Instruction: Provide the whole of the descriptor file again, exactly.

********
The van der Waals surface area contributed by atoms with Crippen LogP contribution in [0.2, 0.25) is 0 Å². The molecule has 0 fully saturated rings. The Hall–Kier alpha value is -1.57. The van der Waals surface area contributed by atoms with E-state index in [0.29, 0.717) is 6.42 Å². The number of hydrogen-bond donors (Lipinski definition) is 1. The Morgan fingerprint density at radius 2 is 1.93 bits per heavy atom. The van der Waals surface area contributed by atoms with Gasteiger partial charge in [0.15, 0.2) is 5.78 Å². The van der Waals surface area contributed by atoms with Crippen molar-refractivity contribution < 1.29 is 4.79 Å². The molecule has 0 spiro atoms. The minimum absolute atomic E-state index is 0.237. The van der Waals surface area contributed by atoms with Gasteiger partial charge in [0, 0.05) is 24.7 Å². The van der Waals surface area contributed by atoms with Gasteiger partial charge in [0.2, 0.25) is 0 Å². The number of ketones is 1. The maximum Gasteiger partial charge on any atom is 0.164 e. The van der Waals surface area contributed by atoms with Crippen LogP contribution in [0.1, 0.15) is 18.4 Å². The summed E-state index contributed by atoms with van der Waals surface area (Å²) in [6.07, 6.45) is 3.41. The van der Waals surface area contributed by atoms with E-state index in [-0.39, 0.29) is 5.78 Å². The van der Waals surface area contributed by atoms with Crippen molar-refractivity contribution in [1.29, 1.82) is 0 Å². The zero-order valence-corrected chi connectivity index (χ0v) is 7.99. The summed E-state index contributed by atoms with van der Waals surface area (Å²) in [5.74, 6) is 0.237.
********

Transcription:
The van der Waals surface area contributed by atoms with Crippen LogP contribution in [0.2, 0.25) is 0 Å². The molecule has 0 fully saturated rings. The Hall–Kier alpha value is -1.57. The van der Waals surface area contributed by atoms with E-state index in [0.29, 0.717) is 6.42 Å². The number of hydrogen-bond donors (Lipinski definition) is 1. The Morgan fingerprint density at radius 2 is 1.93 bits per heavy atom. The van der Waals surface area contributed by atoms with Gasteiger partial charge in [0.15, 0.2) is 5.78 Å². The van der Waals surface area contributed by atoms with Crippen molar-refractivity contribution < 1.29 is 4.79 Å². The molecule has 0 spiro atoms. The minimum absolute atomic E-state index is 0.237. The van der Waals surface area contributed by atoms with Gasteiger partial charge in [0, 0.05) is 24.7 Å². The van der Waals surface area contributed by atoms with Gasteiger partial charge in [0.2, 0.25) is 0 Å². The number of ketones is 1. The maximum Gasteiger partial charge on any atom is 0.164 e. The van der Waals surface area contributed by atoms with Crippen LogP contribution in [0.1, 0.15) is 18.4 Å². The summed E-state index contributed by atoms with van der Waals surface area (Å²) in [6.07, 6.45) is 3.41. The van der Waals surface area contributed by atoms with E-state index in [-0.39, 0.29) is 5.78 Å². The van der Waals surface area contributed by atoms with Crippen molar-refractivity contribution in [1.29, 1.82) is 0 Å². The zero-order valence-corrected chi connectivity index (χ0v) is 7.99. The summed E-state index contributed by atoms with van der Waals surface area (Å²) in [5.74, 6) is 0.237.